Many years ago, I competed in MASLab, an MIT competition to build an autonomous robot. A year or two after that, I was on the MASLab staff, helping prepare the hardware for the year's competition. One of the projects I worked on was an optical encoder. This optical encoder was somewhat unique in that it was designed to be very robust (or at least substantially better than the disaster that most hobbyist designs are). It worked under a wide range of lighting conditions. The disk could be anywhere from a couple of millimeters to several inches from the optical elements. The pattern on the disk could be printed on a wide range of printers. It was also designed to be very inexpensive, and easy to build (very few parts to solder). It was not designed to have particularly high resolution. To achieve these goals, I used a differential design, where the encoder looked at two patterns, and compared which was brighter, rather than just looking at a single pattern. This made the encoder insensitive to ambient light level, as well as to the darkness/lightness of the pattern on the disc (which varies quite a bit, depending on choice of printer and ink).
In late 2005, I received an e-mail from a student at another university asking for my design. The student mentioned that there weren't much information on the Internet about creating optical encoders, so I figured having my ready-made design up might be useful, and as a result, I made this page.
The circuit used was:
Here, the LED on the left and the resistor act as the light source. The pair of resistors in the middle give a voltage of 2.5V (assuming a 5V supply). The two photodiodes (or phototransistors) act as a voltage divider. If one sees more light than the other, it pulls to ground.
There are a number of possible improvements if one is less concerned about ease-of-assembly (this was going to be assembled by large numbers of undergrads as part of an already complex robotics project). An improved circuit would have added Schmidtt triggering to guarantee smooth transitions, as well as a low-pass filter on the output.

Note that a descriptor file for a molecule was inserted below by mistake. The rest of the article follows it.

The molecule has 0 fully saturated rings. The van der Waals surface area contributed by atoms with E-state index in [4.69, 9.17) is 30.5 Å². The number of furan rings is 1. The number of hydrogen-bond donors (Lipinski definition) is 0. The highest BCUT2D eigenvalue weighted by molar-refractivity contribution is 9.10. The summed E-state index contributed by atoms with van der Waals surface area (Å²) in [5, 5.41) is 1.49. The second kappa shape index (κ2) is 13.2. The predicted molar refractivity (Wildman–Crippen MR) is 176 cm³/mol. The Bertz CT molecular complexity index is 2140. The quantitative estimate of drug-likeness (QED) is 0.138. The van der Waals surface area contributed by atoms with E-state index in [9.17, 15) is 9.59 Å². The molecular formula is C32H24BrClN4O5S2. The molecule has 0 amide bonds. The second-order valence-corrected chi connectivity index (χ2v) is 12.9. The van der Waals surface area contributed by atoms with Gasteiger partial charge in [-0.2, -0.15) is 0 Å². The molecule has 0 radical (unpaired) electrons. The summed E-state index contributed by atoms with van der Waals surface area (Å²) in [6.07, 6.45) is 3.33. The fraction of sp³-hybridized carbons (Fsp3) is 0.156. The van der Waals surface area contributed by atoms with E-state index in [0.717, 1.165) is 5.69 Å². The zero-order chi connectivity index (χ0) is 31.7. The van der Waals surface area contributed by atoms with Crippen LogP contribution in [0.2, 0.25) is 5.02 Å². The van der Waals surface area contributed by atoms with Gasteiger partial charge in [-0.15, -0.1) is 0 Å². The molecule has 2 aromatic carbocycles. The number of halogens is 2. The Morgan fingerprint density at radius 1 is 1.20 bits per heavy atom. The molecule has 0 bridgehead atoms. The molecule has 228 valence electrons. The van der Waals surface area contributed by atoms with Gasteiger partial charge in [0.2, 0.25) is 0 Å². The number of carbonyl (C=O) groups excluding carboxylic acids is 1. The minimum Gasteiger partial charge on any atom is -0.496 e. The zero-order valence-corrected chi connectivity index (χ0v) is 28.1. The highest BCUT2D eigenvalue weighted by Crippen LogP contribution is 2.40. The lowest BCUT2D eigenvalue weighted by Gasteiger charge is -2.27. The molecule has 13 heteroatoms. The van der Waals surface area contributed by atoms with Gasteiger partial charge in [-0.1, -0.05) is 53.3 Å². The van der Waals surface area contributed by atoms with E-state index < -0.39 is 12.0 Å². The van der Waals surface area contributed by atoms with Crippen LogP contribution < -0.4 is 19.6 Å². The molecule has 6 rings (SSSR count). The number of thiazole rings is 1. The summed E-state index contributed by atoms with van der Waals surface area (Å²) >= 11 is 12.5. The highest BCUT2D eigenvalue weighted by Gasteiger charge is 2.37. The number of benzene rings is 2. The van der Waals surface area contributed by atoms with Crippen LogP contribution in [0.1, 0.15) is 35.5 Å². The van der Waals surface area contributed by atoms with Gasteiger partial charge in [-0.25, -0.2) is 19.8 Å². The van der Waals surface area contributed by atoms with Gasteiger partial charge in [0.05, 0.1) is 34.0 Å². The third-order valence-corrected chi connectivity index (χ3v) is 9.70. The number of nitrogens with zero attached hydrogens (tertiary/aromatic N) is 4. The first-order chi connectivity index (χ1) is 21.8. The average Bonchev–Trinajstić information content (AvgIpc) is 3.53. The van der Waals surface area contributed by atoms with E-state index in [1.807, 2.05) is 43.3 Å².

I chose the simpler design primarily in order to reduce the amount of soldering students had to do.
One more step up, the resistive divider would be replaced with a potentiometer, so that the user could tune for mismatch between photosensors.
In addition, I have a fairly flexible PostScript file that can generate disks for optical encoders. It is easy to modify it for different sizes, regular, quad-phase, single-ended, differential, and other designs. I based it off of someone else's optical encoder PostScript file (for generating simple single-phase disks), but it was adequately long ago that I no longer recall whose (I feel pretty bad, since I should really reference him or her):
The parts we used aren't very important, but for reference:
I made a PCB out of this. I had an old version, where some of the holes for the parts were not big enough. I believe the current version is this: tar/gz-compressed ZIP-compressed, but I would verify it prior to use. The pcb was designed using the free PCB package. This was my first PCB design. Our fab didn't handle circles properly in the Gerber file, so I needed to modify the source of PCB to output approximations of circles made out of lines.
The alignment of the disk with the sensors is critical.
The other contest organizers provided a motor and a bracket for
mounting the motor on the robot. That bracket had holes, to which the
encoder PCB mounted. The larger versions of this image are useful for
seeing the encoder PCB:
The complete system:
The encoder pattern was mounted on the wheel by gluing it onto a
laser-cut plastic disk that would pressure-fit on the wheel. I
designed this disk (and made the one in the photo). Students had
access to a laser cutter, so could make their own similar disks. The
centering of the laser-printed pattern on the plastic disk is
essential to proper operation:
This was an alternative, plastic mount for the disk (also
laser-cut, also designed by me):
A sample laser-cut wheel not attached to a motor:
An image of the system from the back. There was one rear-mounted
component -- a header connector for taking the signals out. This could
be front-mounted as well, in theory, but rear-mounting makes cable
routing much easier:
If you are familiar with optical encoders, skip this section.
An optical encoder measures how far something has moved, optically. It does this by looking at a pattern of alternating black-and-white, and counting number of transitions.
Optical encoders come in two varieties: regular and quadrature phase. A regular encoder uses a simple pattern of black-white. It can count number of transitions, but cannot tell the direction of motion: